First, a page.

("Melenzane alla Parmiciana" - "Milinciani a Parmiciana")
Parma, the cheese capital of Italy, is the only place where the famous Parmesan cheese is made.
The whey, which is by-products of the cheese making, is utilized with the acorn to feed the pigs, used in the
production of the worldwide famous Prociutto di Parma, the cotechinos and other special salami. The optimal climate
beneficial to the curing of the pork products and the aging of the cheese has also made Parma and the neighboring
areas an ideal location for the production of concentrated tomatoes which they are the biggest producers of the
The cuisine of Parma offers gourmet dishes like tortellini stuffed with squash or with aromatic herbs, cappelletti,
small ravioli stuffed with meat, Celery alla Parmigiana, cooked with butter and a sauce made from concentrate,
Cutlets alla Parmigiana, Trippa alla Parmigiana, cooked in a light sauce made with concentrated tomato and
sprinkled with Parmesan cheese.
When in Parma, enjoy the specialties offered by the Parmesan cuisine but if you ask for eggplants alla Parmigiana
you will be surprised to learn that this dish is unknown not only in Parma but in the entire region.
The Eggplant parmiciana is an old Sicilian dish, made in Sicily when the eggplants were introduced from the Middle
East. The Persians fried the baadenjaan, the eggplants, cooked it with the kashky, a thick whey, then sprinkled
them with mint.
In Sicily, the eggplants were fried, covered with a grated tuma, a fresh cheese, sprinkled with the abundantly
available basil; before being baked they were layered one on top of the other like the parmiciane, which are the
horizontal slats used in making the outside shutters called Persian blinds or persiennes, hence the name Eggplants
When in the 17th century the tomato was accepted as an edible vegetable the eggplant parmiciana were made in the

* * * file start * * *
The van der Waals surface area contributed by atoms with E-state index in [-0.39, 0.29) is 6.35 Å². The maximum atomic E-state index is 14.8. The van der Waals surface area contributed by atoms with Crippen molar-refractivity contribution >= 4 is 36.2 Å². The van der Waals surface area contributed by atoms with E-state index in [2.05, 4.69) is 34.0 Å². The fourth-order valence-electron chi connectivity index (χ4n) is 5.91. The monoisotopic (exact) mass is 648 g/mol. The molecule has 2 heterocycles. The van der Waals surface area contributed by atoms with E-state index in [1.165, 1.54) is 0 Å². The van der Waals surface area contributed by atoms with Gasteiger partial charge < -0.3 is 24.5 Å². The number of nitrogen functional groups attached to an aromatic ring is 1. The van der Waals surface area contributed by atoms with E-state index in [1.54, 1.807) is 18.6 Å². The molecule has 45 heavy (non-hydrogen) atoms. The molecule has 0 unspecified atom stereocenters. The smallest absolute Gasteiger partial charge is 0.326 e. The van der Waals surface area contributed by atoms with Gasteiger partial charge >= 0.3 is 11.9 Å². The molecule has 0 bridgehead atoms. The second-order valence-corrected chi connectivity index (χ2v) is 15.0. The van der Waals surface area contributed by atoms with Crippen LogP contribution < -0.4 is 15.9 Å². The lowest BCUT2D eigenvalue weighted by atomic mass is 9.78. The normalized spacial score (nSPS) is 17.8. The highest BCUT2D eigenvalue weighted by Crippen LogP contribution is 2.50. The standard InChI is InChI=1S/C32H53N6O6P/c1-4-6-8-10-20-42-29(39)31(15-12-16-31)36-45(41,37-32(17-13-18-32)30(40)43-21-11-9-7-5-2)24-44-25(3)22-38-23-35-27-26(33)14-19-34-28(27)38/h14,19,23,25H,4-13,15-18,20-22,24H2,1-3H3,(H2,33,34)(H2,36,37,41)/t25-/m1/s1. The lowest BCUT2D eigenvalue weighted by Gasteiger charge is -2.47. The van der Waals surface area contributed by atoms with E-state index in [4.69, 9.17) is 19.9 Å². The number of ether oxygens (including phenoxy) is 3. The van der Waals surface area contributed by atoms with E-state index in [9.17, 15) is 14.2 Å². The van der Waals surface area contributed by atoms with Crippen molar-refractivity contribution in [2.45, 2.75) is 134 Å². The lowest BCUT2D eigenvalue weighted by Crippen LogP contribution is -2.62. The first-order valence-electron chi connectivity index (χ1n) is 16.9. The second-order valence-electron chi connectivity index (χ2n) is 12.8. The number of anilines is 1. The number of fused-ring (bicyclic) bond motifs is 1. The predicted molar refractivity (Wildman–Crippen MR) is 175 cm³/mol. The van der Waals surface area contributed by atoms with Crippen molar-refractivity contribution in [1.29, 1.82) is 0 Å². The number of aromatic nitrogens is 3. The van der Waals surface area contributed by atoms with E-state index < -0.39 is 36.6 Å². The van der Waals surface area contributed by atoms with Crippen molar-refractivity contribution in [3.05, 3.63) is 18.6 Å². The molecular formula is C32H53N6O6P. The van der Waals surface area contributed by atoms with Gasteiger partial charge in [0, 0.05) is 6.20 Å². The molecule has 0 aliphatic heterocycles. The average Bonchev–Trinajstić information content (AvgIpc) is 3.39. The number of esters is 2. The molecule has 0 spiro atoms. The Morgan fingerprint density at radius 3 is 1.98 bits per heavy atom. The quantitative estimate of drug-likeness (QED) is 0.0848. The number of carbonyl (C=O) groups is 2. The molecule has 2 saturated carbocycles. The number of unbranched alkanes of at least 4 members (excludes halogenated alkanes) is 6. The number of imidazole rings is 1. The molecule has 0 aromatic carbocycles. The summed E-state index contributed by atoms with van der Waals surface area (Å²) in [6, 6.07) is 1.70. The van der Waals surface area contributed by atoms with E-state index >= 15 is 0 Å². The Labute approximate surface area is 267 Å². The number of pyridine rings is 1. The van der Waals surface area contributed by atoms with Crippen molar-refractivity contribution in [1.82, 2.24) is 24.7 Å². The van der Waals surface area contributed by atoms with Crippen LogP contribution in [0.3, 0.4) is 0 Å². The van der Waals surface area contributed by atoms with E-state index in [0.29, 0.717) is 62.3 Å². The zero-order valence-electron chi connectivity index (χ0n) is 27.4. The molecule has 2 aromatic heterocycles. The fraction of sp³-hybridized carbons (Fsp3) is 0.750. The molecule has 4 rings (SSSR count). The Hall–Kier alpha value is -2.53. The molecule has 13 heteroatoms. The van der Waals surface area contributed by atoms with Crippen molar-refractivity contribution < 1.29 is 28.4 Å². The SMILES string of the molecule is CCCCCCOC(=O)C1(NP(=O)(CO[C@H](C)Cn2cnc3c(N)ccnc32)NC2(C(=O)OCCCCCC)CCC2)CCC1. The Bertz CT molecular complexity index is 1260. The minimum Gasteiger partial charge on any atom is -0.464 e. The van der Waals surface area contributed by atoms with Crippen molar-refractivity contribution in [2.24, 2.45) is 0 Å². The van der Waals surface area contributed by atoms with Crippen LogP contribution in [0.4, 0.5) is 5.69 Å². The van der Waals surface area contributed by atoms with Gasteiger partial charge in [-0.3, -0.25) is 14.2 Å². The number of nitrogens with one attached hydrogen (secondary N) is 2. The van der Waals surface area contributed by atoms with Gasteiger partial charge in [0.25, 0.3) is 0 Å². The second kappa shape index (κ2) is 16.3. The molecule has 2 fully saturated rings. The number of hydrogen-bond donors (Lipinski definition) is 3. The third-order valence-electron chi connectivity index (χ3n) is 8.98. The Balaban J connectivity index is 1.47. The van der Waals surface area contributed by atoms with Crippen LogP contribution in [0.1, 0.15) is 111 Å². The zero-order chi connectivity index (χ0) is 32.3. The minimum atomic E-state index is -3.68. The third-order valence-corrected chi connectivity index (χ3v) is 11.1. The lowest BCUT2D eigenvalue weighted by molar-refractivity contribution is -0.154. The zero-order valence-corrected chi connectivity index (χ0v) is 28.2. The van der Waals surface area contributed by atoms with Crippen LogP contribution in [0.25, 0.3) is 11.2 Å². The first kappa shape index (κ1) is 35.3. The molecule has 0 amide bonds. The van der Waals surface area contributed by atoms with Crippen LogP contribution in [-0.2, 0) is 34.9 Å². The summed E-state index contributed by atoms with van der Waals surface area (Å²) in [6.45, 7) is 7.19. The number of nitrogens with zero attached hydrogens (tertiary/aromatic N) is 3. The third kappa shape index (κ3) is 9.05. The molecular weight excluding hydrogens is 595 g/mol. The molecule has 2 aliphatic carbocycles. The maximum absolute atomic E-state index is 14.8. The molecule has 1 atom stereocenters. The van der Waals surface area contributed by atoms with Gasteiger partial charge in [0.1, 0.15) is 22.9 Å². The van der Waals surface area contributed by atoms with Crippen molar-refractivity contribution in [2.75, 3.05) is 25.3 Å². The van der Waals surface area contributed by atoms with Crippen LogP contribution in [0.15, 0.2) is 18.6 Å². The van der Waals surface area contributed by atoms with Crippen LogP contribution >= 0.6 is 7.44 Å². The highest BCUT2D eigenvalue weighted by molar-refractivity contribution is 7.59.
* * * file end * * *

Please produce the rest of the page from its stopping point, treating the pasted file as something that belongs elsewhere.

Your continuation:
simple way they are served today: fried eggplants covered with tomato sauce, basil and grated pecorino cheese.
The name was incorrectly translated from Sicilian to Italian and transformed to Parmigiana
SERVES 4 TO 6
2 eggplants peeled and sliced ½ inch thick, lengthways
½ cup of olive oil
2 tablespoons of olive oil
2 cloves of garlic, crushed
28 oz. can of peeled tomatoes, remove seeds and chop
15 leaves basil
3 tablespoons of Pecorino grated cheese
Salt and freshly ground black pepper
Place eggplants in a colander, salt lightly and set aside for 20 minutes.
Rinse the sliced eggplant, and drain for a few minutes. Gently pat dry with a clean dish towel or paper
In a skillet, heat ½ cup of olive oil over a medium flame and fry the eggplants until golden brown. Place fried
eggplants on paper towels to drain the oil.
If you prefer to grill them, brush both sides with oil and cook until tender, about 3 minutes on each side. The
eggplants can also be baked at 400 degrees, cooking them about 4 minutes on each side.
Place cooked eggplant in trays.
The Tomato Sauce
In a small saucepan, heat 2 tablespoons of olive oil over a medium flame and sauté the garlic. When golden brown
remove it and discard.
Add the chopped tomato and cook for 15 minutes. If sauce becomes to dry add some water. Taste for salt and pepper,
tear and add 5 basil leaves and set on side.
Place a few tablespoons of sauce in an 11” X 7” pan and place the fried eggplants in layers, covering each layer
with tomato sauce, a sprinkle of cheese and a few basil leaves, continue until all ingredients are
Bake for 20 minutes at 375 degrees. Garnish with basil leaves.
A suggestion offered by my niece Marzia Fiorilla will
transforms this recipe into a simpler and appetizing antipasto or an excellent side dish.
Fry or grill the eggplants as per above recipe,
sprinkle each slice with salt and pepper, cover with dry tomato and sliced cheese.
When ready to serve, bake for 15 minutes at 375 and
Garnish with fresh basil leaves: delicious!
If making the tomato
sauce with vine ripe tomatoes: blanch 12 tomatoes in boiling water, when they are cool remove the skin, some
seeds and chop them. Then follow above directions.